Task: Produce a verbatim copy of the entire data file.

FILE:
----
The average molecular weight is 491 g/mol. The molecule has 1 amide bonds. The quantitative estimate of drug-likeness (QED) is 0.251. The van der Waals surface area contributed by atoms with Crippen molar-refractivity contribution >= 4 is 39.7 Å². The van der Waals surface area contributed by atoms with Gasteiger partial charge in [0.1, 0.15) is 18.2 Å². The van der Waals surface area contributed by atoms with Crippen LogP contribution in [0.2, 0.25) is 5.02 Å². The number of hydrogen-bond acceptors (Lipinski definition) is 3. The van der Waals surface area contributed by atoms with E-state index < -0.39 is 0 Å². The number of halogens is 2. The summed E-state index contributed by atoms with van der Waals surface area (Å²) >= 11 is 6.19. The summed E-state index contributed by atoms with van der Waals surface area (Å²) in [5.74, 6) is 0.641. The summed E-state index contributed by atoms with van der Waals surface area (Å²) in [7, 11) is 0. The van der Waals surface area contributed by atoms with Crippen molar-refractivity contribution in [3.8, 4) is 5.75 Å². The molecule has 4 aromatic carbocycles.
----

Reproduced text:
The average molecular weight is 491 g/mol. The molecule has 1 amide bonds. The quantitative estimate of drug-likeness (QED) is 0.251. The van der Waals surface area contributed by atoms with Crippen molar-refractivity contribution >= 4 is 39.7 Å². The van der Waals surface area contributed by atoms with Gasteiger partial charge in [0.1, 0.15) is 18.2 Å². The van der Waals surface area contributed by atoms with Crippen LogP contribution in [0.2, 0.25) is 5.02 Å². The number of hydrogen-bond acceptors (Lipinski definition) is 3. The van der Waals surface area contributed by atoms with E-state index < -0.39 is 0 Å². The number of halogens is 2. The summed E-state index contributed by atoms with van der Waals surface area (Å²) >= 11 is 6.19. The summed E-state index contributed by atoms with van der Waals surface area (Å²) in [5.74, 6) is 0.641. The summed E-state index contributed by atoms with van der Waals surface area (Å²) in [7, 11) is 0. The van der Waals surface area contributed by atoms with Crippen molar-refractivity contribution in [3.8, 4) is 5.75 Å². The molecule has 4 aromatic carbocycles.